Boston Bruins' David Krejci, left, celebrates his goal with teammate Dougie Hamilton (27) in the first period of an NHL hockey game against the Philadelphia Flyers in Boston, Saturday, April 5, 2014. (AP Photo/Michael Dwyer)

Boston clinches top Eastern Conference record, edges Flyers


The Philadelphia Flyers managed to find the back of the net this afternoon, which is more than they could say about some of their recent losses, but it wasn’t enough to reverse their fortunes.

Although they were evenly matched with the Bruins for most of the contest, Boston’s Johnny Boychuk and Milan Lucic scored just 31 seconds apart late in the third period to hand the Bruins a 5-2 victory.

Forward David Krejci got the Bruins on the board first in the first period. Wayne Simmonds even things 14:36 minutes into the second period, giving Philadelphia its first goal in 165:01 minutes, per the Philadelphia Daily News’ Frank Seravalli.

Loui Eriksson also had a big game with a season-high four assists. The Bruins needed their top players to click today after it was determined that Jarome Iginla would miss the game due to a lower-body injury.

With this victory, Boston has guaranteed it will finish the 2013-14 campaign with the best record in the Eastern Conference. Meanwhile, Philadelphia’s hold on the third seed in the Metropolitan Division is vulnerable. It is entirely possible that the Flyers will slip to the second Wild Card spot, which would trigger a first round series between these two teams.

Friday’s loss serves as ‘harsh lesson’ for Blue Jackets

Jasper Fast, Nick Foligno, Henrik Lundqvist
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Late in the third period of Friday’s game against the New York Rangers, things were looking good for Columbus.

Brandon Saad, who the team acquired from Chicago this off-season, scored his first goal of the season to give his team a 2-1 lead with under four minutes remaining in the contest.

Unfortunately for the Jackets, that’s as good as it would get.

The Rangers responded with three unanswered goals from Oscar Lindberg, Kevin Hayes and Mats Zuccarello to spoil Columbus’ home opener.

“When something like that happens at the end, I think we’re gonna be a better team because of it,” defenseman Ryan Murray told reporters after the game. “It’s a harsh lesson, but it’s a good one.

Luckily for Columbus, they won’t have to wait very long to try and get their revenge.

The Blue Jackets and Rangers will finish off their home-and-home series at Madison Square Garden on Saturday night, which might not be such a bad thing for Columbus.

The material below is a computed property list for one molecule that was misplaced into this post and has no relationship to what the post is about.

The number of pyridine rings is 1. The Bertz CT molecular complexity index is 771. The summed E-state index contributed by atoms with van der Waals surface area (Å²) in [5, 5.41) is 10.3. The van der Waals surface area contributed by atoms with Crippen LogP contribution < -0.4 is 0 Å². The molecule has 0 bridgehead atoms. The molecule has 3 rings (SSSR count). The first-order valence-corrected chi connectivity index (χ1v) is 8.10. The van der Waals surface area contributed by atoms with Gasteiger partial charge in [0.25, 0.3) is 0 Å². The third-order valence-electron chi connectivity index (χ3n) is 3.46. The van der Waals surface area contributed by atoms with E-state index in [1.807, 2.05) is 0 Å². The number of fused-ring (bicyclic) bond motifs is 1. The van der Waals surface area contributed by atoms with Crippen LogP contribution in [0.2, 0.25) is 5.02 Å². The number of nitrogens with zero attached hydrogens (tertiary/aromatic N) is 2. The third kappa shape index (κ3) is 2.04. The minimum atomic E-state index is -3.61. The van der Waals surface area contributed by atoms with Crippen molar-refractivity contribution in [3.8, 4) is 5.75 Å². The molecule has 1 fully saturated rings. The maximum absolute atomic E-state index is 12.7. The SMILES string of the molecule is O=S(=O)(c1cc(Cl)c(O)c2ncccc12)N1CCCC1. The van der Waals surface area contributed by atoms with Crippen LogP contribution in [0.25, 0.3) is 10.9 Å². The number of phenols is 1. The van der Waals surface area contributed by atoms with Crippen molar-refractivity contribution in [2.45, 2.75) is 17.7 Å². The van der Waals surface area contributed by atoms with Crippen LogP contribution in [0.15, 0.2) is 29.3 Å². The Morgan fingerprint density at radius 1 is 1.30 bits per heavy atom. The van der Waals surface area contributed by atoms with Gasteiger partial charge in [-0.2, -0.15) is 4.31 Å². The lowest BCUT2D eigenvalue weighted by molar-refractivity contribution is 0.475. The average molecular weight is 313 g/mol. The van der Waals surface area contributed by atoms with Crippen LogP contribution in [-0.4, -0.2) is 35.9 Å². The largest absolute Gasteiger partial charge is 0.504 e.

“It’s good that we get another chance tomorrow,” Saad said after Friday’s game. “We were high on emotions (after the go-ahead goal) and they scored and it took the wind out of our sails, but we have to keep playing. We have to learn to keep doing our thing, regardless of the score.”



Kings GM says Mike Richards went into ‘a destructive spiral’

Mike Richards

The Los Angeles Kings may owe Mike Richards money until 2031 (seriously), but in settling his grievance, the team and player more or less get to turn the page.

Not before Kings GM Dean Lombardi shares his sometimes startling perspective, though.

Lombardi has a tendency to be candid, especially in the press release-heavy world of sports management. Even by his standards, his account of Richards’ “destructive sprial” is a staggering read from the Los Angeles Times’ Lisa Dillman.

“Without a doubt, the realization of what happened to Mike Richards is the most traumatic episode of my career,” Lombardi said in a written summation he provided to the Los Angeles Times. “At times, I think that I will never recover from it. It is difficult to trust anyone right now – and you begin to question whether you can trust your own judgment. The only thing I can think of that would be worse would be suspecting your wife of cheating on you for five years and then finding out in fact it was true.”

Lombardi provides plenty of eyebrow-raising statements to Dillman, including:

  • He believed he “found his own Derek Jeter” in Richards, a player who “at one time symbolized everything that was special about the sport.”
  • Lombardi remarked that “his production dropped 50 percent and the certain ‘it’ factor he had was vaporizing in front of me daily.”
  • The Kings GM believes that he was “played” by Richards.

… Yeah.

Again, it’s a powerful read that you should soak in yourself, even if you’re unhappy with the way the Kings handled the situation.

Maybe the most pressing of many lingering questions is: will we get to hear Richards’ side of the story?